In expressing our concern for the plight of Palestinians, we have experienced push-back from both Jewish and Christian Zionists. But as Desmond Tutu reiterated time and again, we are opposed not to the Jewish people but to those policies of the governments of Israel which oppress Palestinians. 

I think particularly of the growth of Jewish settlements on the West Bank of the Jordan. Last year at the Lambeth Conference the world's Anglican bishops endorsed a statement by the Episcopal Diocese of Jerusalem and the Middle East stating that a two-state solution remains the best hope of ending the occupation and fulfilling Palestinian aspirations for self-determination. But speaking for myself, I have to say that the expansion of settlements, combined with changes to Israeli law, are increasingly rendering the idea of a two-state solution as one that is unattainable.

As a civil society consultation organised by the United Nations concluded just a few weeks ago, the Palestinian people continue to experience, and I quote, “increasing levels of dispossession, displacement, violence, human rights violations and insecurity.” Indeed, the consultation described their current plight as “an ongoing Nakba”.

Faced with such a situation, if we stand by and keep quiet, we will be complicit in the continuing oppression of the Palestinians. Last year, our church's Provincial Standing Committee urged Europe and North America to take stronger action to ensure that Israel is held accountable for its actions and that Palestinian rights are upheld. In the spirit of the PSC resolution, I urge the government of the United States to ensure that Israel is held fully accountable for the killing a year ago of the Palestinian American journalist, Shireen Abu Akleh of Al Jazeera. The statements of Democratic senators in the U.S. Congress suggest that the Biden administration is an accessory after the fact to a cover-up of her shooting by an Israeli soldier. As Senator van Hollen of Maryland has said, “we need to make sure that this isn’t swept under the rug.”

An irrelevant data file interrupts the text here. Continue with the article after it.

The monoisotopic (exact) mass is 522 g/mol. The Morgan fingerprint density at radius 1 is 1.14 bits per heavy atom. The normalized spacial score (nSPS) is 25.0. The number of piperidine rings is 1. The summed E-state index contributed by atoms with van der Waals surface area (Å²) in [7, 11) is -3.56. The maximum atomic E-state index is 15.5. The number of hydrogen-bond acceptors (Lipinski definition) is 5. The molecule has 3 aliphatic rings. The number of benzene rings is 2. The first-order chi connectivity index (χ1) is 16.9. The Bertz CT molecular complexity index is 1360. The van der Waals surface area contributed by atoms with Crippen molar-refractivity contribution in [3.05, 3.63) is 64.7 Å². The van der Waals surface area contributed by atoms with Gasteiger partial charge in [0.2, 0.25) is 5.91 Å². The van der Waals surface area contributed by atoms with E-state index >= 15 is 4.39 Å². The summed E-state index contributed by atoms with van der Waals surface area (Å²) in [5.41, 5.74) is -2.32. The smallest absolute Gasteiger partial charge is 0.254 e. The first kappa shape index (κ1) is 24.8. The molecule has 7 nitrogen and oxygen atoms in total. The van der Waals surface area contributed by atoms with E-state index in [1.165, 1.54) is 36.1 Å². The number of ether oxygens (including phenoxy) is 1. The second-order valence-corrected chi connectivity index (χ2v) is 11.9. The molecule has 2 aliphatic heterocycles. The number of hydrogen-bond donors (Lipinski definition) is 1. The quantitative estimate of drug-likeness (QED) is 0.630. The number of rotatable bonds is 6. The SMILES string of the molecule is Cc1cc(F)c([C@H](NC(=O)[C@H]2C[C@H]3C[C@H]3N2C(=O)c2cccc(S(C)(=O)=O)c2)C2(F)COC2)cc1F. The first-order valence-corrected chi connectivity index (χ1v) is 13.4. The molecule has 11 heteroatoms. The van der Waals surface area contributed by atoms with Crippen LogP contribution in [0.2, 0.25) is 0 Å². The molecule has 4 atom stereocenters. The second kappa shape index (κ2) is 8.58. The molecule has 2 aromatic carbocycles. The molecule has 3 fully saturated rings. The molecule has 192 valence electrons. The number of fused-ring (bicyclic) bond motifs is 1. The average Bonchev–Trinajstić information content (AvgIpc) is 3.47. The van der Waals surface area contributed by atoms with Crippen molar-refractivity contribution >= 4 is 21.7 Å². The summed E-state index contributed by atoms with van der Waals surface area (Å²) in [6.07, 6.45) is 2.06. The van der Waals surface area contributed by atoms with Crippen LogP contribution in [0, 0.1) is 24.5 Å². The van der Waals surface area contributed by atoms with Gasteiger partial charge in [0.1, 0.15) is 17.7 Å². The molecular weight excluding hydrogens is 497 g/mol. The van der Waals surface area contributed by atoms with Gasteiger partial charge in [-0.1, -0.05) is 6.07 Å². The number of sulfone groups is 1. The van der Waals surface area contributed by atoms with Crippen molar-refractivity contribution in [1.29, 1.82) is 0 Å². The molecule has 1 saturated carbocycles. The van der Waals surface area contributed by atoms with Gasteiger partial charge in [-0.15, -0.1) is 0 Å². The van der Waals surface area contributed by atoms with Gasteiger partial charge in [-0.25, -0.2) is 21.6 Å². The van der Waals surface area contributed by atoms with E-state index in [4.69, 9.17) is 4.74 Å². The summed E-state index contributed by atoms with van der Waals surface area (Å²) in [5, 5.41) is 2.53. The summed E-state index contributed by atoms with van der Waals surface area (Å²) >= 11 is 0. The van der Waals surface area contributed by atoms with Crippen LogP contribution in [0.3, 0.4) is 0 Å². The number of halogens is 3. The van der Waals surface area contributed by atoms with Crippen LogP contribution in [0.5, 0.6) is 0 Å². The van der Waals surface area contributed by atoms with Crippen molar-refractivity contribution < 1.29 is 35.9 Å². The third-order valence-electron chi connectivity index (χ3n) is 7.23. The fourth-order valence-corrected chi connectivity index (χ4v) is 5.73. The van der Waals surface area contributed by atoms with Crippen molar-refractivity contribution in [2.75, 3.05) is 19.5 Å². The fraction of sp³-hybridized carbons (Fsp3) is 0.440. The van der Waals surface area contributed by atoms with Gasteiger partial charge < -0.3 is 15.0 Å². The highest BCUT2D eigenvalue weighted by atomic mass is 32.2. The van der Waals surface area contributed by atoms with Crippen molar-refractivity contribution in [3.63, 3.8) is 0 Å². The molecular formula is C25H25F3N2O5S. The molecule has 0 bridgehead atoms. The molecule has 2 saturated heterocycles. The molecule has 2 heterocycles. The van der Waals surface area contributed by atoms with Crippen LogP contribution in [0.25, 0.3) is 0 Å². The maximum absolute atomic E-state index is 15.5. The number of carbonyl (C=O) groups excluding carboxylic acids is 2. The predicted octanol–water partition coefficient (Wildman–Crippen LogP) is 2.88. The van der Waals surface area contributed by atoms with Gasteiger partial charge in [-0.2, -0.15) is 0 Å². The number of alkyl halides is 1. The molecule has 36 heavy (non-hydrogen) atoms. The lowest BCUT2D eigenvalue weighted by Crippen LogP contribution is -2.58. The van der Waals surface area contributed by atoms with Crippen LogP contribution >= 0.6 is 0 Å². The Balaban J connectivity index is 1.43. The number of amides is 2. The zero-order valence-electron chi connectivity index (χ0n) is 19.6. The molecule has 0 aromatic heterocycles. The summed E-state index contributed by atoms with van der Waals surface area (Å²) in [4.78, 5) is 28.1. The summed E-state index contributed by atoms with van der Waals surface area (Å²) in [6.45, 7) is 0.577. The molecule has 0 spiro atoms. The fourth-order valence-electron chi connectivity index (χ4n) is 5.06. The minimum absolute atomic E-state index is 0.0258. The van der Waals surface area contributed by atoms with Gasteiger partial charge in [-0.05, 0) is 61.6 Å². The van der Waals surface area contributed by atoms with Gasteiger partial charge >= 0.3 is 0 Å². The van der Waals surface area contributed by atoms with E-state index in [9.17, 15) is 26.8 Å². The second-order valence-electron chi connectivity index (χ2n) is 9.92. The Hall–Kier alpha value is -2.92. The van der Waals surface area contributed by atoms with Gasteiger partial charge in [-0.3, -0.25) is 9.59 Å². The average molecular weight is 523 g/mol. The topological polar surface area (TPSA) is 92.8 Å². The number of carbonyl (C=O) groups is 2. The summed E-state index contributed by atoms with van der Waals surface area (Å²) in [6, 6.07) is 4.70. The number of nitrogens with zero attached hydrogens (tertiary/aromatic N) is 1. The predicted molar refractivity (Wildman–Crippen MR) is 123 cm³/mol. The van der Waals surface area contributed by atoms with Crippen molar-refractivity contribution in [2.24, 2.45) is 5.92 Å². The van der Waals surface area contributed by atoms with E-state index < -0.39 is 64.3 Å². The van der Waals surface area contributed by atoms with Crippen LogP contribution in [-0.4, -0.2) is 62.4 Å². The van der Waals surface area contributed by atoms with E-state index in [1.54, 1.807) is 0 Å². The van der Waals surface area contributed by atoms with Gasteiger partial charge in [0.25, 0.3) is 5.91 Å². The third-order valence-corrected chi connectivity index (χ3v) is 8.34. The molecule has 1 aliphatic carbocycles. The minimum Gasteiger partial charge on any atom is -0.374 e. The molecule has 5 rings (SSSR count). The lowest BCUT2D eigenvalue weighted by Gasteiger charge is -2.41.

Will we ever celebrate peace for Palestinians in our life time? If we are to do that, we need to pray and work for the land we call holy, for an end to the occupation of Gaza and the West Bank and for full recognition of their inalienable right to self-determination.

We yearn for the peace and wholeness of God to be made manifest in Palestine, in Israel and among their neighbouring countries. And so I conclude with a prayer we adopted at the last meeting of our Provincial Synod:

Lord God,

Bless the people of the Middle East;

Protect their vulnerable children;

Transform their divided leaders;

Heal their wounded communities,

Restore their human dignity,

and give them lasting peace.  Amen